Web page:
Civil Commitment Pretends Prisoners Are Patients

By Jacob Sullum . . . 

“It was my understanding that I was to do the treatment, then be released,” says Mike Whipple, who recently participated in a 14-day hunger strike at the Minnesota Sex Offender Program’s facility in Moose Lake. “Twelve years later, I’m still here, doing the same thing, over and over and over.”

So far the civil commitment program has incarcerated Whipple three times longer than the prison sentence he served. The hunger strike, which involved a dozen of the program’s 737 “clients,” ended last week after state officials promised meetings where protesters could air their complaint that there is no “clear pathway” to release from their indefinite confinement. But those meetings surely will not resolve the fundamental problem with programs like this, which evade constitutional constraints by pretending that prisoners are patients.

Twenty states, the District of Columbia, and the federal government have laws that authorize civil commitment of sex offenders who would otherwise be released after serving their prison terms. The Supreme Court upheld the practice in 1997, saying it was appropriate for people who “suffer from a volitional impairment rendering them dangerous beyond their control.”

That logic is puzzling. The state punishes people who commit sex crimes based on the assumption that they could and should have controlled themselves. But when it is time for them to be released after completing the punishment prescribed by law, the state says that was not actually true; now they must be locked up precisely because they can’t control themselves.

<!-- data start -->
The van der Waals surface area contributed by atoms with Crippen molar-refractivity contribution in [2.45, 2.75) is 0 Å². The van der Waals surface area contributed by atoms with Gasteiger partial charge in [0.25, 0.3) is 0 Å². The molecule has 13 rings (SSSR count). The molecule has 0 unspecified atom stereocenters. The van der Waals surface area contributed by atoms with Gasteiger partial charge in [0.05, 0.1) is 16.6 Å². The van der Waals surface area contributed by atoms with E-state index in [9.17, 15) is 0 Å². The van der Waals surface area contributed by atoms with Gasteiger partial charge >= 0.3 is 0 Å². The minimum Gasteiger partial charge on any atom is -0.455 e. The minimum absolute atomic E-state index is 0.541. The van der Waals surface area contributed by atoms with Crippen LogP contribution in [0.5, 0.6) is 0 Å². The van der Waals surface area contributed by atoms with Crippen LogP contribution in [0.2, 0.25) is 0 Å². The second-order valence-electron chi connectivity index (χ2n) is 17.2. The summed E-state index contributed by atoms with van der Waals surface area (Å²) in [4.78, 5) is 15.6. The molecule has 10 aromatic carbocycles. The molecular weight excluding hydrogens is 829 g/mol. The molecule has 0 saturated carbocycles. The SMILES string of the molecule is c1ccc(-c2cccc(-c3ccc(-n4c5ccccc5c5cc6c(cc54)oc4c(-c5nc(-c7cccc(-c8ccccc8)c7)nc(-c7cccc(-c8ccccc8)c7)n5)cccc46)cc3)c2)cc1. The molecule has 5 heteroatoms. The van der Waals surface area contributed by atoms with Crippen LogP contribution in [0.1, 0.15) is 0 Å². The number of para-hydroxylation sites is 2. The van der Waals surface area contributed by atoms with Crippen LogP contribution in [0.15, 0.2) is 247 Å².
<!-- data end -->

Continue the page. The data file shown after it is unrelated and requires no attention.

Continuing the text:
If the government decided to retroactively increase an offender’s penalty, it would be clearly unconstitutional, amounting to double jeopardy or an ex post facto law. The trick is to cast continued confinement as treatment rather than punishment.

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    • #80497 Reply
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      Perry

      You’ve got to wonder: Just how long does this kind of ongoing ‘Re-Punishment’ keep happening until one day a whole bunch of Families decide to either Class Action Sue a State for it’s resulting effects on them, for keeping their Loved Ones away from them. Or: Violence breaks out against those who Profit the most from such ‘Laws & Court Rulings’, and it may well turn out to be the very Children of those still held in ‘Civil Commitment’ who as Adults, decide to ‘Take Things Out Against The System’! Now, there will be those who will say: “Yeah, You gave such people the idea to begin with by writing this.” Uhh…NO.  How do you know some of them already hadn’t thought of the same thing themselves? So for those of you that continue promoting the ‘Registry Matters’ Idea, I sincerely hope one or more of those same Kids-who will grow up mind you-won’t decide to come visiting YOUR Residence and making you pay for assisting in this Insane Concept!
      Nuff Said.

    • #80521 Reply
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      LJ